The story centers on an upper class young man who falls in love with a woman who ministers to the oppressed workers, and encompasses mad scientists, human-like robots, and industrial espionage, all set in a society divided between haves and have-nots.

The version of 'Metropolis' to be screened at Red River is a newly restored edition that includes nearly a half-hour of missing footage cut following the film's premiere in 1927. The footage, discovered in 2008 in an archive in Argentina, has since been added to the existing 'Metropolis,' allowing plot threads and characters to be developed more fully.

The restored 'Metropolis,' now 2½ hours in length, will be accompanied by a score created live by New Hampshire-based silent film musician and composer Jeff Rapsis.

When 'Metropolis' was first screened in Berlin, Germany on Jan. 10, 1927, the sci-fi epic ran an estimated 153 minutes. After its premiere engagement, the film's distributors (including Paramount in the U.S.) drastically shortened 'Metropolis' to maximize the film's commercial potential. By the time it debuted in the U.S. later that year, the film ran about 90 minutes.

Even in its shortened form, 'Metropolis' become one of the cornerstones of science fiction cinema. Due to its enduring popularity, the film has undergone several restorations in the intervening decades in attempts to recover Lang's original vision.

In 1984, the film was reissued with additional footage, color tints, and a pop rock score by music producer Giorgio Moroder. An archival restoration was completed in 1987, under the direction of Enno Patalas of the Munich Film Archive, in which missing scenes were represented with title cards and still photographs. More recently, a 2001 restoration combined footage from four archives and ran 124 minutes.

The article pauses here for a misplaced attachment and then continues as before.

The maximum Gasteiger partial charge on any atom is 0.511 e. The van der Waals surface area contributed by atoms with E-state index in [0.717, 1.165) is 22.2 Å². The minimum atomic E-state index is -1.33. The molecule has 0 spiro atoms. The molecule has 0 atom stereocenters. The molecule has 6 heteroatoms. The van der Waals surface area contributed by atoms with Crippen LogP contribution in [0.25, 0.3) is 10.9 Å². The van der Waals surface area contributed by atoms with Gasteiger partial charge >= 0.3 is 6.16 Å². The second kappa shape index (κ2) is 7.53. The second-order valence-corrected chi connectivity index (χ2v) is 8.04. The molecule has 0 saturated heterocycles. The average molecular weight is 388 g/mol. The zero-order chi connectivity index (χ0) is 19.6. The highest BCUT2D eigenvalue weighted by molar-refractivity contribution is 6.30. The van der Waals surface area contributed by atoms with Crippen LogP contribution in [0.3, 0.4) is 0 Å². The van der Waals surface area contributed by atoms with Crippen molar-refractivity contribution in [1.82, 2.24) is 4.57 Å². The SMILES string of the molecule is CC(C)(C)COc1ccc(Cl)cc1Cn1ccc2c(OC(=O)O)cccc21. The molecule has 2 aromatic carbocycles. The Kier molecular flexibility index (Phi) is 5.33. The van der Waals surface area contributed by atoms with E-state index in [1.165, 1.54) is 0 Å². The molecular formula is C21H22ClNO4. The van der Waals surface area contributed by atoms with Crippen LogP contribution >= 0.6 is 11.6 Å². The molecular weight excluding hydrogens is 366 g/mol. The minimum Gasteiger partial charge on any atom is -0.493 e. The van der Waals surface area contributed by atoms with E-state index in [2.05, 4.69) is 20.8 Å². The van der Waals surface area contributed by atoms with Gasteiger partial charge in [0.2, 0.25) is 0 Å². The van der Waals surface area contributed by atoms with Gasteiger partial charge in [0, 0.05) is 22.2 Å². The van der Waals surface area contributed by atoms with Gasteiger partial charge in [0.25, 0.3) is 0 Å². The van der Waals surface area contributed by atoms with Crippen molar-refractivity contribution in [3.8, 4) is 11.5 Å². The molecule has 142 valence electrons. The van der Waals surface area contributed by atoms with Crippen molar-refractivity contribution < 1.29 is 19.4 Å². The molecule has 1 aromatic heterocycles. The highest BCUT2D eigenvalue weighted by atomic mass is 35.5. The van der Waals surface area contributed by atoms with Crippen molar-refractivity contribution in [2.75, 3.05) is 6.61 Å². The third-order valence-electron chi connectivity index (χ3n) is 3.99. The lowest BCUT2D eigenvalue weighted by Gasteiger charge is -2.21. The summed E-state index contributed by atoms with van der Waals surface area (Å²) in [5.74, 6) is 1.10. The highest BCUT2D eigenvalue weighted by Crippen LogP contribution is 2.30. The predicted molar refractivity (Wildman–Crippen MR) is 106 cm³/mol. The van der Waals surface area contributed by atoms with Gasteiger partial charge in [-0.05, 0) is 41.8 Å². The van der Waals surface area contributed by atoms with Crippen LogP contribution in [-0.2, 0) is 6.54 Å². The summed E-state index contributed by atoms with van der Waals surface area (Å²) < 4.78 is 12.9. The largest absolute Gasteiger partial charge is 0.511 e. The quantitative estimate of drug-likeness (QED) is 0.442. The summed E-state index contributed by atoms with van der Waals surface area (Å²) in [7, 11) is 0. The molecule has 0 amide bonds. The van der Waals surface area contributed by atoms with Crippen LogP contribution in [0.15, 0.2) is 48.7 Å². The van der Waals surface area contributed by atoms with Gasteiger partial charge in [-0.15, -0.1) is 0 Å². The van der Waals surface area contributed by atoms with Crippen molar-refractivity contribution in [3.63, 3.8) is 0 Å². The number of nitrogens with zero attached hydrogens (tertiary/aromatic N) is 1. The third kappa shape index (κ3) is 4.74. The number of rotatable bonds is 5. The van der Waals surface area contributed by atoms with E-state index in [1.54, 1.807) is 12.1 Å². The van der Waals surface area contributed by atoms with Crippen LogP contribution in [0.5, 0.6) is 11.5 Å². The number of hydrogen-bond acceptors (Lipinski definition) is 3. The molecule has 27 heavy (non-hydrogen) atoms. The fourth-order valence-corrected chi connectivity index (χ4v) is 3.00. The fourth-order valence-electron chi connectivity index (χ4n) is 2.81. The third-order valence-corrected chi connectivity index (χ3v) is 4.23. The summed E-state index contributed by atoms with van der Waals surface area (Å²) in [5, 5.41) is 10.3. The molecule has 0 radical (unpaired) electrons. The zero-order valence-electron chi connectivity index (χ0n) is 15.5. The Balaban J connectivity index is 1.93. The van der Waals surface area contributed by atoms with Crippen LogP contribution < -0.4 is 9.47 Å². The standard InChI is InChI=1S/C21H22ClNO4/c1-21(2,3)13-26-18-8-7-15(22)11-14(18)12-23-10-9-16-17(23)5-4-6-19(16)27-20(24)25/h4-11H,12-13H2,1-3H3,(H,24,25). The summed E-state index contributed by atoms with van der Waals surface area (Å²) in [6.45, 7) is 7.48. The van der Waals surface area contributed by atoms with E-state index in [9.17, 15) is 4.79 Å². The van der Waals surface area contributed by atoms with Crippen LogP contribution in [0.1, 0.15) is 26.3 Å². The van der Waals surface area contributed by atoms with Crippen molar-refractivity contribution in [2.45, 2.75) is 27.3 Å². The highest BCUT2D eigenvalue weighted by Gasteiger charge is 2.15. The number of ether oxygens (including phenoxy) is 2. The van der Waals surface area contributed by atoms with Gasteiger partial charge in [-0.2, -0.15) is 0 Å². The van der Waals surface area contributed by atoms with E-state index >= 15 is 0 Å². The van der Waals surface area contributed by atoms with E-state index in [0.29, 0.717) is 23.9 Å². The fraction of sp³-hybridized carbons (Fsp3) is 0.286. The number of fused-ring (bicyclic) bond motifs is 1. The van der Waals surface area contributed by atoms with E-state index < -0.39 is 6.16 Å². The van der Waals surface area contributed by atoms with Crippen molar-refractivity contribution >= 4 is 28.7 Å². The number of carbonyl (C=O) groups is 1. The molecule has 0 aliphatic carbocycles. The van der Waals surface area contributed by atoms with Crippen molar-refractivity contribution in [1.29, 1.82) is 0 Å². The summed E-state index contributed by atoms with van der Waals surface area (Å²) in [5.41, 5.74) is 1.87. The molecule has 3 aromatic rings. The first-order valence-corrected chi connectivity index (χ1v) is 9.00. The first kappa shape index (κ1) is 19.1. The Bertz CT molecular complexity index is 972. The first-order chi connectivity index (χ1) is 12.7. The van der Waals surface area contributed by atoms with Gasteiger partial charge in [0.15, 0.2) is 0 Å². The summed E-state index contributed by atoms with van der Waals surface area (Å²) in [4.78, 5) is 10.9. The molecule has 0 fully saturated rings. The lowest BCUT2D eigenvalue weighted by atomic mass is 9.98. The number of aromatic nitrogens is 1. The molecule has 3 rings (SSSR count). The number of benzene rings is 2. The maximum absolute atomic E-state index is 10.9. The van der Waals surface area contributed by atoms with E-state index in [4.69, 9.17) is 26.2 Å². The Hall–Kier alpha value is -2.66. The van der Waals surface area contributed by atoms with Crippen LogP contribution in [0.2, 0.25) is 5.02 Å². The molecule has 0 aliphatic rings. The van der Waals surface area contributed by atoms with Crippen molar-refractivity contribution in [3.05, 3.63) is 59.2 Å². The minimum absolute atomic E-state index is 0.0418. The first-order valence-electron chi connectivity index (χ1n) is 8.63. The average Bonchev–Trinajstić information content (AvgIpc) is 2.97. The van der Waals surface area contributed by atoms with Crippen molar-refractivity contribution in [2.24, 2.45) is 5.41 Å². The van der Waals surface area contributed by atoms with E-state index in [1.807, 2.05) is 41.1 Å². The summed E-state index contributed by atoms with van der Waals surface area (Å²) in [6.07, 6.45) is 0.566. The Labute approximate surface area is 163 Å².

It was widely believed that this would be the most complete version of Lang's film that contemporary audiences could ever hope to see. But, in the summer of 2008, the curator of the Buenos Aires Museo del Cine discovered a 16mm dupe negative of 'Metropolis' that was considerably longer than any existing print. It included not merely a few additional snippets, but 25 minutes of "lost" footage, about a fifth of the film, that had not been seen since its Berlin debut.

The discovery of such a significant amount of material called for yet another restoration, which debuted in 2010 to widespread acclaim. It's this fully restored version that will be screened at Red River Theatres.

"The 'encore' screening will give local fans to see 'Metropolis as it should be seen: on the big screen and with live music," said Jeff Rapsis, who provides live accompaniment to silent film screenings throughout New England. "'Metropolis' stands as an stunning example of the power of silent film to tell a compelling story without words, and reach across the generations to touch movie-goers from the real future that came to pass, which means us."

To accompany a silent film, Rapsis uses a digital synthesizer to recreate the texture of the full orchestra. The score is created live in real time as the movie is screened. Rather than focus exclusively on authentic music of the period, Rapsis creates new music for silent films that draws from movie scoring techniques that today's audiences expect from the cinema.

The restored 'Metropolis' will be shown on Saturday, Dec. 31 at 7 p.m. at Red River Theatres, 11 South Main St., Concord, N.H. General admission tickets are $15 per person. For more information, call (603) 224-4600 or visit For more information on the music, visit


“'Metropolis' does what many great films do, creating a time, place and characters so striking that they become part of our arsenal of images for imagining the world.”
—Roger Ebert, 2010, The Chicago Sun-Times

“If it comes anywhere near your town, go see it and thank the movie Gods that it even exists. There’s no star rating high enough.”
—Brian Tallerico,

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For more info, contact:
Jeff Rapsis • (603) 236-9237 •
Images attached.
More high-resolution digital images available upon request.